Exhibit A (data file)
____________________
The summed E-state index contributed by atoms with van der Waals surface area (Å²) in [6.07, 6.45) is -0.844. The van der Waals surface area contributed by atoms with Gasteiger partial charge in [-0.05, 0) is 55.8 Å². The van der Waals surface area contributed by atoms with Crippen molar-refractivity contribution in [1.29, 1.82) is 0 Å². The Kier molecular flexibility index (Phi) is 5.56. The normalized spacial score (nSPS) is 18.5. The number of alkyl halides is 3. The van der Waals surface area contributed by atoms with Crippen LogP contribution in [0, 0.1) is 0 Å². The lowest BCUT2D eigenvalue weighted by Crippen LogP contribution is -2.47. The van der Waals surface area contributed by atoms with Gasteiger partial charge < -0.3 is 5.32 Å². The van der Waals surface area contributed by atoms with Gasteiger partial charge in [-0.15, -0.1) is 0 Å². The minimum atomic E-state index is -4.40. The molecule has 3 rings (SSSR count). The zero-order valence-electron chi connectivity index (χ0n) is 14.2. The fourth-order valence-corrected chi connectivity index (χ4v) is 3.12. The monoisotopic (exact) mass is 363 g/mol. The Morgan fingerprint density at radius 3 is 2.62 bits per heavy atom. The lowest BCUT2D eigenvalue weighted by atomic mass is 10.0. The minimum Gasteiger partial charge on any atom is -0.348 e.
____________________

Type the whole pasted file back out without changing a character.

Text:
The summed E-state index contributed by atoms with van der Waals surface area (Å²) in [6.07, 6.45) is -0.844. The van der Waals surface area contributed by atoms with Gasteiger partial charge in [-0.05, 0) is 55.8 Å². The van der Waals surface area contributed by atoms with Crippen molar-refractivity contribution in [1.29, 1.82) is 0 Å². The Kier molecular flexibility index (Phi) is 5.56. The normalized spacial score (nSPS) is 18.5. The number of alkyl halides is 3. The van der Waals surface area contributed by atoms with Crippen LogP contribution in [0, 0.1) is 0 Å². The lowest BCUT2D eigenvalue weighted by Crippen LogP contribution is -2.47. The van der Waals surface area contributed by atoms with Gasteiger partial charge < -0.3 is 5.32 Å². The van der Waals surface area contributed by atoms with Gasteiger partial charge in [-0.15, -0.1) is 0 Å². The minimum atomic E-state index is -4.40. The molecule has 3 rings (SSSR count). The zero-order valence-electron chi connectivity index (χ0n) is 14.2. The fourth-order valence-corrected chi connectivity index (χ4v) is 3.12. The monoisotopic (exact) mass is 363 g/mol. The Morgan fingerprint density at radius 3 is 2.62 bits per heavy atom. The lowest BCUT2D eigenvalue weighted by atomic mass is 10.0. The minimum Gasteiger partial charge on any atom is -0.348 e.